Suspense In Literature

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Huang (2003) discusses types of suspense in literature from the aspects of location, theme relativity, and different answers of suspense. Nie (2004) discusses types of suspense in films from different manipulation of information and preconception of certain images. Mi (2006) discusses types of suspense in film according to the different period of its formation.

Cai (2007) discusses the suspense types in TV documentary from the aspects of function in narration structure and discusses the creation of suspense form image, narrative voice and sound effect.

The majority of researches are done relating to creation of suspense in both literature and movie. Huang (2004) discusses creation of suspense in literature from the aspect of ambiguity of
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By putting forward questions and delaying answers, suspense arouses curiosity, anxiety, and horror among readers or audience.

Types of Suspense

According to whether or not audience and characters acquire basic information of events, suspense can be divided into following types:

Detective-Suspense: either spectator or character knows.
Thriller-Suspense: only spectator knows.
“Secret”-Suspense: only character knows.

Mechanism of Suspense

The creation of suspense is due to the violation of maxims on character-to-character level or narrator-to-reader level.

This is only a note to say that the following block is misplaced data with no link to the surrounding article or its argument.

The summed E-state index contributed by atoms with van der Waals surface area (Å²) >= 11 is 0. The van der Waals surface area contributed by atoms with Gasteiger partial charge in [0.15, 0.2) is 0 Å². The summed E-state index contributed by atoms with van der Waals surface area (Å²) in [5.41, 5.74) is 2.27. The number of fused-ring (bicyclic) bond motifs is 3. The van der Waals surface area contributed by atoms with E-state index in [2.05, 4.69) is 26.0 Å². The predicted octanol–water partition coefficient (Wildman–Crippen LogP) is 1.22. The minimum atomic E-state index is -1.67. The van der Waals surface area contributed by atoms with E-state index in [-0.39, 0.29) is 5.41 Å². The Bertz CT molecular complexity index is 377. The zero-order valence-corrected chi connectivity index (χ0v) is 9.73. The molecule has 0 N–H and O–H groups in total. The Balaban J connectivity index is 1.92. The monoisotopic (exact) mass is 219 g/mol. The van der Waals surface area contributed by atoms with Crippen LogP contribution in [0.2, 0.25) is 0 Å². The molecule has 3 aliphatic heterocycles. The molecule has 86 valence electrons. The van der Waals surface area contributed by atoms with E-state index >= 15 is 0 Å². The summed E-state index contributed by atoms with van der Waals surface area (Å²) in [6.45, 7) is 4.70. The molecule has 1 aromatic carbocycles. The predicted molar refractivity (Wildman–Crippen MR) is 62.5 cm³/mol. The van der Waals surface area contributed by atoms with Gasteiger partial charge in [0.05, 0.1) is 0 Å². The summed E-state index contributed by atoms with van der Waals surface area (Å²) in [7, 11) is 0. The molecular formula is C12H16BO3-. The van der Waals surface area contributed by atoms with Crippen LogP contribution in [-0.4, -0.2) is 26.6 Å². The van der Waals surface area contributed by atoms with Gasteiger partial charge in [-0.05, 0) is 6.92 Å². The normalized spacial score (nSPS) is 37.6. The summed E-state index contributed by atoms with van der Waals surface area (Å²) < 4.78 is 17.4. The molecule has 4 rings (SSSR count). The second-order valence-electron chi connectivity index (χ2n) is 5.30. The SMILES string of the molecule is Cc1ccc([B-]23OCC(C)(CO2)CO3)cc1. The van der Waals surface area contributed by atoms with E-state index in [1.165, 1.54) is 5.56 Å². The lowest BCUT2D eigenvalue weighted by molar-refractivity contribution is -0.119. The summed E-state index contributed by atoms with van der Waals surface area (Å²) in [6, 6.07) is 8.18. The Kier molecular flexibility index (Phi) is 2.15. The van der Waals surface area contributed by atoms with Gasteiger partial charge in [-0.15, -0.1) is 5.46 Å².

3.1.1.1 The Co-operative Principle

The co-operative principles are certain rules which a successful verbal communication must adhere to. And it consists of four maxims:

Maxim of Quantity

Speakers are required to provide the sufficient amount of information, and not provide more information than is necessary.

Maxim of Quality

Speakers are required to provide true information and should avoid saying what they believe is false or to assert when they are lack of adequate evidence.

Maxim of Relation

Speakers should make relevant
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The maxims in character-level interaction and implicatures are similar to the maxims applied in real-life conversation. The difference is readers could reach better implicatures than characters, since readers could have more information.

As for the maxim of quantity on narrator-to-reader level, it is hard to determine which level of information should be considered as sufficient. Yet readers are disposed to think all the details are relevant and tend to interpret them in a meaningful way. And the repetitive narration of a same incident may suggest the narrator share the same interpretation with a character, which makes this interpretation more convincible.

The maxim of quality applies to both characters and narrators in literature discourse. Sometimes different interpretation could occur due to the different amount of information accessed by characters and narrators. And an omniscient narrator could provide better
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